(12) Reference has also been made by Mr. Malhotra to the case of Thakur Nirman Singh and others v. Thakur Lal Rudra Pariah Narain Singh and others Air 1926 PC 100, wherein it was held that the proceedings for the mutation of names are not judicial proceedings in which the title to and the proprietary rights in immovable property are determined. The aforesaid case also did not deal with a mutation order incorporating a compromise and as such the dictum laid down in that case would not be applicable to the present case. Another case, on which reliance has been. placed on behalf of the appellant, is a Full Bench decision of Kalawati v. Sri Krishna and others Air 1944 Oudh 493. The learned Judges in that case dealt with the question as to whether an order of the mutation Court embodying the petition of compromise affecting immovable property worth more than Rs. 100.00 required registration. It was held that since the order of the mutation Court merely stated the fact of the compromise having been arrived at between the parties and did not cause a change of legal relations to the property nor declare any right in that property, it did not require registration. It would appear from the above that the question involved in that case was substantially different and 'as such the above case camnot be of any material assistance.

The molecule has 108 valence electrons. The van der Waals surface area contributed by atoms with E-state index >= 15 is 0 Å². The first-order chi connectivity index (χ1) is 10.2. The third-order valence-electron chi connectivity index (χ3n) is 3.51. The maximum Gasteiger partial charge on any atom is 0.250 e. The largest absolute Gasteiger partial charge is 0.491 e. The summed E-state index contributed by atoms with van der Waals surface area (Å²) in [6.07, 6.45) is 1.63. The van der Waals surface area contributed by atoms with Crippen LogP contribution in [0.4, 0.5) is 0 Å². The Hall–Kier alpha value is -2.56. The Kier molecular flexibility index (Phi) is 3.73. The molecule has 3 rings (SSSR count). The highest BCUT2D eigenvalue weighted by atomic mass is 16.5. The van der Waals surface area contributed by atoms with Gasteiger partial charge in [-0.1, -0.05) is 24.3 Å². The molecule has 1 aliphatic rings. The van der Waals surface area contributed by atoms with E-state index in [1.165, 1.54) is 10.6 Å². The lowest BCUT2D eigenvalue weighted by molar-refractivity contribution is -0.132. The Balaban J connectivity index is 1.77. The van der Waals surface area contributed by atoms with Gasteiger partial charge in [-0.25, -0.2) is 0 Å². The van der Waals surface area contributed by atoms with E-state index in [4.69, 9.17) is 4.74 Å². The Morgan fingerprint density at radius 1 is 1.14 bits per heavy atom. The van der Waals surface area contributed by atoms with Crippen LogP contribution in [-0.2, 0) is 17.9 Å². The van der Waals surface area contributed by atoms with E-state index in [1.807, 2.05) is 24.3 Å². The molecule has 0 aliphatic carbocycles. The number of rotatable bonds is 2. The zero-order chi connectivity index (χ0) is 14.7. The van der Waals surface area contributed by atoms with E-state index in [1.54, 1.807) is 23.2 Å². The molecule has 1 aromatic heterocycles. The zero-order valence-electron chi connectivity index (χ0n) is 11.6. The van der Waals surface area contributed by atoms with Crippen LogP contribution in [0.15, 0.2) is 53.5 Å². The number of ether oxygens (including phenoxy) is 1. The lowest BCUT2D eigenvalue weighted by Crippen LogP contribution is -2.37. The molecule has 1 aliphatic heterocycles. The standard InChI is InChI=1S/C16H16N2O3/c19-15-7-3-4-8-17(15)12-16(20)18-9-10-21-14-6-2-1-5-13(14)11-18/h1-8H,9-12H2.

(13) We would, thereforee, hold that the mutation order in question, which incorporated the compromise between the parties, is an instrument as contemplated by sub-section (2) of Section 14 of the Hindu Succession Act. The case shall now go back to the learned Single Judge for disposal of the appeal.